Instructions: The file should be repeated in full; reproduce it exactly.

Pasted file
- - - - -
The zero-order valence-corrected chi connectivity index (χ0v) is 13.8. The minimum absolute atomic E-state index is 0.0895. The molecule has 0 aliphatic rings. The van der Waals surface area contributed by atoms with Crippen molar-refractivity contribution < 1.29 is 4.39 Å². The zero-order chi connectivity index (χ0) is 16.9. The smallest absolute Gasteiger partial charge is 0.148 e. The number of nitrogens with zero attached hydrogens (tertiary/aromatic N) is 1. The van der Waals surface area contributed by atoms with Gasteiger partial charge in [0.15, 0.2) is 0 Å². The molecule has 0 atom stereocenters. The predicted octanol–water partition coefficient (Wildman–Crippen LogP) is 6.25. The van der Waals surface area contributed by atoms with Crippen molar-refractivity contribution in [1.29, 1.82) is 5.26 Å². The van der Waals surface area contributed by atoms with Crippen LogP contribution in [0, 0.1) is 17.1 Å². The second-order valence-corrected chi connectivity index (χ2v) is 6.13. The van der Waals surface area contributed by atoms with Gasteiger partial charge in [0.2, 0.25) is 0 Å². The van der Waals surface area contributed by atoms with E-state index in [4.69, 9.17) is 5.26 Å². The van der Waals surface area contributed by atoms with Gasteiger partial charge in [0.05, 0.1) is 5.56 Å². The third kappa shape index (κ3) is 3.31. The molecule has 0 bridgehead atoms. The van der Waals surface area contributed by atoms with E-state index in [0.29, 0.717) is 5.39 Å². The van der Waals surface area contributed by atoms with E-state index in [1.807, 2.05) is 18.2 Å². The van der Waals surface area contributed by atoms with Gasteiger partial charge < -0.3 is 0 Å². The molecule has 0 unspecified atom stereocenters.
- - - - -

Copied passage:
The zero-order valence-corrected chi connectivity index (χ0v) is 13.8. The minimum absolute atomic E-state index is 0.0895. The molecule has 0 aliphatic rings. The van der Waals surface area contributed by atoms with Crippen molar-refractivity contribution < 1.29 is 4.39 Å². The zero-order chi connectivity index (χ0) is 16.9. The smallest absolute Gasteiger partial charge is 0.148 e. The number of nitrogens with zero attached hydrogens (tertiary/aromatic N) is 1. The van der Waals surface area contributed by atoms with Gasteiger partial charge in [0.15, 0.2) is 0 Å². The molecule has 0 atom stereocenters. The predicted octanol–water partition coefficient (Wildman–Crippen LogP) is 6.25. The van der Waals surface area contributed by atoms with Crippen molar-refractivity contribution in [1.29, 1.82) is 5.26 Å². The van der Waals surface area contributed by atoms with Crippen LogP contribution in [0, 0.1) is 17.1 Å². The second-order valence-corrected chi connectivity index (χ2v) is 6.13. The van der Waals surface area contributed by atoms with Gasteiger partial charge in [0.2, 0.25) is 0 Å². The van der Waals surface area contributed by atoms with E-state index in [4.69, 9.17) is 5.26 Å². The van der Waals surface area contributed by atoms with Gasteiger partial charge in [0.05, 0.1) is 5.56 Å². The third kappa shape index (κ3) is 3.31. The molecule has 0 bridgehead atoms. The van der Waals surface area contributed by atoms with E-state index in [0.29, 0.717) is 5.39 Å². The van der Waals surface area contributed by atoms with E-state index in [1.807, 2.05) is 18.2 Å². The van der Waals surface area contributed by atoms with Gasteiger partial charge < -0.3 is 0 Å². The molecule has 0 unspecified atom stereocenters.